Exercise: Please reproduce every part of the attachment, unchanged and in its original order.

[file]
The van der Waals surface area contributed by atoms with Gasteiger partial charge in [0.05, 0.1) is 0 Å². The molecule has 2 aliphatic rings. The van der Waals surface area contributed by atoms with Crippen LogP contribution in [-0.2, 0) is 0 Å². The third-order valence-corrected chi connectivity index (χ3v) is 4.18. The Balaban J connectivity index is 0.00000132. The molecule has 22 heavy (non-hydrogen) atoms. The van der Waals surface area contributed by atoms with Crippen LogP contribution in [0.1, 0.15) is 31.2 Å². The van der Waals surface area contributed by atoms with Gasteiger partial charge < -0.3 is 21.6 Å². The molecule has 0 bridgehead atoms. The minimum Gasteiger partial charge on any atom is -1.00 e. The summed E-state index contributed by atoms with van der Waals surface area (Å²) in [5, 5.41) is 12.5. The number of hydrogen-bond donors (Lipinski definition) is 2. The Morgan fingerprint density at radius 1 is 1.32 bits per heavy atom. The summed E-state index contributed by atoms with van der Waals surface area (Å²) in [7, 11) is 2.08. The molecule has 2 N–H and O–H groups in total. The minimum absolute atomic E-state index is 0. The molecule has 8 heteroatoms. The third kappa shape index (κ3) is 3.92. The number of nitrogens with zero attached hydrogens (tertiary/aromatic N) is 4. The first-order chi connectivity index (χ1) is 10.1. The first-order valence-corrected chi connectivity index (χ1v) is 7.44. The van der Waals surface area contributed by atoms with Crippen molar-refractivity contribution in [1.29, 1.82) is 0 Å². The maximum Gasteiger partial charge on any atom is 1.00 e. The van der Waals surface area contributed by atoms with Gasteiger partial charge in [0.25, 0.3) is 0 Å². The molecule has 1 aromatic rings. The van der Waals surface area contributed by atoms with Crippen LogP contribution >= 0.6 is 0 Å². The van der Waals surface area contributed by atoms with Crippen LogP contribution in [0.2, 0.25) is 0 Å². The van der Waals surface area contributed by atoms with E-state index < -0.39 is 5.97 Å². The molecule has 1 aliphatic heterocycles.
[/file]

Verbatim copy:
The van der Waals surface area contributed by atoms with Gasteiger partial charge in [0.05, 0.1) is 0 Å². The molecule has 2 aliphatic rings. The van der Waals surface area contributed by atoms with Crippen LogP contribution in [-0.2, 0) is 0 Å². The third-order valence-corrected chi connectivity index (χ3v) is 4.18. The Balaban J connectivity index is 0.00000132. The molecule has 22 heavy (non-hydrogen) atoms. The van der Waals surface area contributed by atoms with Crippen LogP contribution in [0.1, 0.15) is 31.2 Å². The van der Waals surface area contributed by atoms with Gasteiger partial charge < -0.3 is 21.6 Å². The molecule has 0 bridgehead atoms. The minimum Gasteiger partial charge on any atom is -1.00 e. The summed E-state index contributed by atoms with van der Waals surface area (Å²) in [5, 5.41) is 12.5. The number of hydrogen-bond donors (Lipinski definition) is 2. The Morgan fingerprint density at radius 1 is 1.32 bits per heavy atom. The summed E-state index contributed by atoms with van der Waals surface area (Å²) in [7, 11) is 2.08. The molecule has 2 N–H and O–H groups in total. The minimum absolute atomic E-state index is 0. The molecule has 8 heteroatoms. The third kappa shape index (κ3) is 3.92. The number of nitrogens with zero attached hydrogens (tertiary/aromatic N) is 4. The first-order chi connectivity index (χ1) is 10.1. The first-order valence-corrected chi connectivity index (χ1v) is 7.44. The van der Waals surface area contributed by atoms with Crippen molar-refractivity contribution in [1.29, 1.82) is 0 Å². The maximum Gasteiger partial charge on any atom is 1.00 e. The van der Waals surface area contributed by atoms with Gasteiger partial charge in [0.25, 0.3) is 0 Å². The molecule has 1 aromatic rings. The van der Waals surface area contributed by atoms with Crippen LogP contribution >= 0.6 is 0 Å². The van der Waals surface area contributed by atoms with Crippen LogP contribution in [0.2, 0.25) is 0 Å². The van der Waals surface area contributed by atoms with E-state index < -0.39 is 5.97 Å². The molecule has 1 aliphatic heterocycles.